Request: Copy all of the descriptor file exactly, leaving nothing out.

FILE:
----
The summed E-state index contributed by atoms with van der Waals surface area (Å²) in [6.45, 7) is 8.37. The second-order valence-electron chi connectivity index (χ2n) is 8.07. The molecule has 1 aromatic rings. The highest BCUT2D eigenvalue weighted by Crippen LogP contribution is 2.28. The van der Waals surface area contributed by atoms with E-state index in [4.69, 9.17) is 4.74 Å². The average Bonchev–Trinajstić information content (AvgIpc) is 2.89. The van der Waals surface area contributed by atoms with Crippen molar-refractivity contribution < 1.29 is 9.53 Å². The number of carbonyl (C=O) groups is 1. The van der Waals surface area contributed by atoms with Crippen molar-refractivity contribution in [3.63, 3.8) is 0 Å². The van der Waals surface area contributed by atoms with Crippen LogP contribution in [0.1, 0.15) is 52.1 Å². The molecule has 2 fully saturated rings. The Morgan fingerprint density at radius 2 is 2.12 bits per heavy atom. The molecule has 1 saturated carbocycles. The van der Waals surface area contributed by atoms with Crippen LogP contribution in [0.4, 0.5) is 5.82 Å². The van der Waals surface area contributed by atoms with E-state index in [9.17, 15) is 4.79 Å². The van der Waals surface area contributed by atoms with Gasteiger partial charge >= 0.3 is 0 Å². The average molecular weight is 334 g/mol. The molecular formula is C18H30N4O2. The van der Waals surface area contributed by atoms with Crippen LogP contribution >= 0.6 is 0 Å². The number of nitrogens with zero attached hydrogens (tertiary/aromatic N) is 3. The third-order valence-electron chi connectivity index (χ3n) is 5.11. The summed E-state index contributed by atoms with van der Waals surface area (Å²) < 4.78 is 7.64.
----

The summed E-state index contributed by atoms with van der Waals surface area (Å²) in [6.45, 7) is 8.37. The second-order valence-electron chi connectivity index (χ2n) is 8.07. The molecule has 1 aromatic rings. The highest BCUT2D eigenvalue weighted by Crippen LogP contribution is 2.28. The van der Waals surface area contributed by atoms with E-state index in [4.69, 9.17) is 4.74 Å². The average Bonchev–Trinajstić information content (AvgIpc) is 2.89. The van der Waals surface area contributed by atoms with Crippen molar-refractivity contribution < 1.29 is 9.53 Å². The number of carbonyl (C=O) groups is 1. The van der Waals surface area contributed by atoms with Crippen molar-refractivity contribution in [3.63, 3.8) is 0 Å². The van der Waals surface area contributed by atoms with Crippen LogP contribution in [0.1, 0.15) is 52.1 Å². The molecule has 2 fully saturated rings. The Morgan fingerprint density at radius 2 is 2.12 bits per heavy atom. The molecule has 1 saturated carbocycles. The van der Waals surface area contributed by atoms with Crippen LogP contribution in [0.4, 0.5) is 5.82 Å². The van der Waals surface area contributed by atoms with E-state index in [9.17, 15) is 4.79 Å². The van der Waals surface area contributed by atoms with Gasteiger partial charge >= 0.3 is 0 Å². The average molecular weight is 334 g/mol. The molecular formula is C18H30N4O2. The van der Waals surface area contributed by atoms with Crippen LogP contribution >= 0.6 is 0 Å². The number of nitrogens with zero attached hydrogens (tertiary/aromatic N) is 3. The third-order valence-electron chi connectivity index (χ3n) is 5.11. The summed E-state index contributed by atoms with van der Waals surface area (Å²) < 4.78 is 7.64.